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Ruth Asawa (American, 1926-2003), all untitled, hanging forms, brass, galvanized steel, copper and wire

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Pitcher, c. 1950, Purepecha, Michoacan, Mexico, hammered copper

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Cover of a book

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Female Figure with Bold, Geometric Face and Body Paint, 200-100 BC, Chupicuara, Guanajuato or Michoacan, Mexico, terra cotta and pigmented slip

 

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Cynthia Sargent, Linea Musical (Musical Line)

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Sheila Hicks (American, active France, born 1934), Taxco el Viejo (Taxco, the Old One),  1962, handspun wool. this is one of Hicks’ works whose geometry draws from Mexico’s ancient pyramids, as well as from the weave structure itself.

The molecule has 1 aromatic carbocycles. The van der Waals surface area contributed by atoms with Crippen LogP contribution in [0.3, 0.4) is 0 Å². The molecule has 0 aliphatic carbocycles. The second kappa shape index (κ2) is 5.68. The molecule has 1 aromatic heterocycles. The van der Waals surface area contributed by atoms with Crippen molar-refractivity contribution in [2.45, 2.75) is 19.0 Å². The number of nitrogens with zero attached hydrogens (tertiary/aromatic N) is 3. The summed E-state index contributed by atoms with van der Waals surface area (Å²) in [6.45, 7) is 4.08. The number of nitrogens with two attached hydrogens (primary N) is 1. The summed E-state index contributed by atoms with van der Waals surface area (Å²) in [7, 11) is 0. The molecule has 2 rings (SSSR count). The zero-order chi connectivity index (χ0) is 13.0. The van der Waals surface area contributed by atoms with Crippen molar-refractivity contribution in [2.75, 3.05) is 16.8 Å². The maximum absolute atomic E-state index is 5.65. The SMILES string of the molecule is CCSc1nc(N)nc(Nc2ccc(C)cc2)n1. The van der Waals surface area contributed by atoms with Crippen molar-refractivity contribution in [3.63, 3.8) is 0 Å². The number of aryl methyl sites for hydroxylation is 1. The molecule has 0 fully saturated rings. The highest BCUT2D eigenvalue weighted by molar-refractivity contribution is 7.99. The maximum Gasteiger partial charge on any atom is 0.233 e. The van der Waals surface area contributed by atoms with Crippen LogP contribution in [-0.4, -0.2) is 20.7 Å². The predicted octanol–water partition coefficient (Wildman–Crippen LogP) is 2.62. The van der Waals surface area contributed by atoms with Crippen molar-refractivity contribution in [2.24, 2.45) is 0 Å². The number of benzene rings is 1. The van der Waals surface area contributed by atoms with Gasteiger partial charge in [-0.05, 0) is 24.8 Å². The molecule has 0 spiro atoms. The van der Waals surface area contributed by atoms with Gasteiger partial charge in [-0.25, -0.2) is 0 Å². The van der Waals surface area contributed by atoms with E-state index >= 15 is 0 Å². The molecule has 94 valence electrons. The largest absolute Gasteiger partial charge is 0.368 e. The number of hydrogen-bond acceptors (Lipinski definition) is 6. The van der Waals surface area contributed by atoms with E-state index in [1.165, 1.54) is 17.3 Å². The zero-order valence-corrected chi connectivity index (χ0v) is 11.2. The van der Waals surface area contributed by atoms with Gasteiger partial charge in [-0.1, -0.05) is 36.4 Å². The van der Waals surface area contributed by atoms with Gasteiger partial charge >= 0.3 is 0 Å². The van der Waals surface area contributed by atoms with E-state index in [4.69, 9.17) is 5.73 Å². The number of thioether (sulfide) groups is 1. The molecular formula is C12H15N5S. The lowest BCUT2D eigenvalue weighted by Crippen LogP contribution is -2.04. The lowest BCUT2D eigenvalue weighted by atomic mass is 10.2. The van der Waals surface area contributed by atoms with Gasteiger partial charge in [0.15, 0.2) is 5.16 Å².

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Anni Albers (German, active United States, 1899-19940, Eclat 1976/79, silkscreen on cotton and linen

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Sheila Hicks, Falda (Skirt),  1960, wool

Personally, I did not always see the connection between Mexican native art and the pieces on display, although I did notice style and color, which are very Mexican, from my personal experience. My favorites are the yellow and orange Taxco rug and the hanging wire forms. There were several more pieces in the exhibition not included here.